Most Wanted! Kool & The Gang – Summer Madness (De-Lite Records)
Kool & The Gang most definitely reach the peak of their Jazz/Funk period back in 1974. This with the release of their ‘Light Of Worlds’ album and the inclusion of the stellar ‘Summer Madness’.
A quick listen to ‘Summer Madness’ suffices to catch the magnetism of Khalis Bayyan‘s work on synths. And, in the meantime, to realize we’re in presence of a rare musicianship. As a matter of fact, ‘Summer Madness’ is futuristic Jazz/Funk masterpiece for the time being. But also a chill-out manifesto in the meantime. A gem that would pretty much have found its niche on José Padilla‘s famous sunsets if the Café del Mar had been around at the time.
No surprisingly, ‘Summer Madness’ has seen the light on many different versions along with time. Eventually influencing countless artists who either covered or sampled or reproduced parts of it. From DJ Jazzy Jeff & The Fresh Prince who brilliantly sampled it back in 1991 on the memorable ‘Summertime’. To violinist Jerald Daemyon who gave it his own interpretation back in 1994. This with additional remix courtesy of Masters At Work two years after. Not to mention Ray Hayden & Maysa Leak on ‘When We’re Making Love’ that same year.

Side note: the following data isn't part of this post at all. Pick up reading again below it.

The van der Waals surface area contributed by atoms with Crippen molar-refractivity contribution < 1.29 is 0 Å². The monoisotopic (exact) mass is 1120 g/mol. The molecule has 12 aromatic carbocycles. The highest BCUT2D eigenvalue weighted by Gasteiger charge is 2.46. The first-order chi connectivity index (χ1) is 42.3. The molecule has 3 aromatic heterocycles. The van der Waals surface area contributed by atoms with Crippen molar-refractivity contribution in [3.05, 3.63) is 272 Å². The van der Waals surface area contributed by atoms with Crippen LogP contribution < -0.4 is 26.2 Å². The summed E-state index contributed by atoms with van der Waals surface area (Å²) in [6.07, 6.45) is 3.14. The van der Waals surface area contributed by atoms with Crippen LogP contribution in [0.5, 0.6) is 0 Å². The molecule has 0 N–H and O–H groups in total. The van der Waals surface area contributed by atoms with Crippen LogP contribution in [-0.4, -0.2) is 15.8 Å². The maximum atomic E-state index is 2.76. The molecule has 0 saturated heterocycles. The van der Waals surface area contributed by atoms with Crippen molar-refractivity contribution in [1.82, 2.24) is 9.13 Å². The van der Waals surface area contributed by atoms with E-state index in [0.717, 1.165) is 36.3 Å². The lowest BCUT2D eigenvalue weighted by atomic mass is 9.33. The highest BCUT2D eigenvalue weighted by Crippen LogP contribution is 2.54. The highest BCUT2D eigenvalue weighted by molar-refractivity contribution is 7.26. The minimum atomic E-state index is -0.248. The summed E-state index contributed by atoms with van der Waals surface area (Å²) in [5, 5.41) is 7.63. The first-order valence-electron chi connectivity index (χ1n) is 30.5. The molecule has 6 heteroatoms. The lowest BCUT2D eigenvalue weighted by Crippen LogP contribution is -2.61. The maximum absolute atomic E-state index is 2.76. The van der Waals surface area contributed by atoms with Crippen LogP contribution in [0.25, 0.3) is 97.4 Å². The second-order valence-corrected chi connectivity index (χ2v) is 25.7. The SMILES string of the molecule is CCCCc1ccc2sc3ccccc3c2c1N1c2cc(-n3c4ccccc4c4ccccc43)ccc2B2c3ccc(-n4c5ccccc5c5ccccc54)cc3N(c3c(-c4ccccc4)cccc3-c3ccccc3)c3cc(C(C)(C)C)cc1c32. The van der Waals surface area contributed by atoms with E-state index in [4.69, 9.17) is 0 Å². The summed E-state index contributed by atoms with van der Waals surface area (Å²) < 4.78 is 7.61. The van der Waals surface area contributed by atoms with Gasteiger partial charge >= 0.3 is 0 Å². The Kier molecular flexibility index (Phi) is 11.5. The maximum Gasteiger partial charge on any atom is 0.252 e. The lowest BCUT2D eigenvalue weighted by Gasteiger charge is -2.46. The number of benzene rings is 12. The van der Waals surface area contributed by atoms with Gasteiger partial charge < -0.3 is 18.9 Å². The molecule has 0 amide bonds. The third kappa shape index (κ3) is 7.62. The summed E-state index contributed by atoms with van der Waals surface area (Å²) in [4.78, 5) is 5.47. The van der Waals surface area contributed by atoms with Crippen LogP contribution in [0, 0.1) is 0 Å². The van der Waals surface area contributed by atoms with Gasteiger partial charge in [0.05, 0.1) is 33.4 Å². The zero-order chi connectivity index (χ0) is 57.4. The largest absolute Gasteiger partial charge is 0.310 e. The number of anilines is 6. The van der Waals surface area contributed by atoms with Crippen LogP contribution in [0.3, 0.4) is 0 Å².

We’re not that much into unofficial releases usually. But the three different mixes on the 2003 Japanese pressing of ‘Summer Madness’ make it pretty much worth the investment.
In 1964, 13 year-old Robert ‘Kool’ Bell, his brother (Ronald) and 5 high school friends formed an instrumental band called The Jazziacs. They changed their name to Kool & The Flames 4 years later, then to Kool & The Gang in 1969 (to avoid confusion with James Brown‘s Famous Flames). They got signed on Gene Redd‘s newly launched De-Lite Records label during the same year.
Their career, just like like Earth, Wind & Fire, can be split into 2 periods. The first (1973 – 1978) establishing them on the burgeoing Funk scene with a twist of Jazz, blending earthy brass, funky bass guitar and chanted vocals. A period which they paved with classics such as ‘Summer Madness’, ‘Jungle Boogie’ and ‘Open Sesame’.
The second one seeing them makin’ a clear-cut transition into Dance/Soul Pop territories. As a result, they would turn themselves into an impressive hit machine, reaching their peak during the first half of the 80’s along with producer Eumir Deodato. Classics such as ‘Ladies Night’, ‘Celebration’ and ‘Big Fun’ among others summarizing their leadership at the time. If not extra goodies such as ‘Too Hot’, Steppin’ Out’, ‘Big Fun’ or ‘Take My Heart’…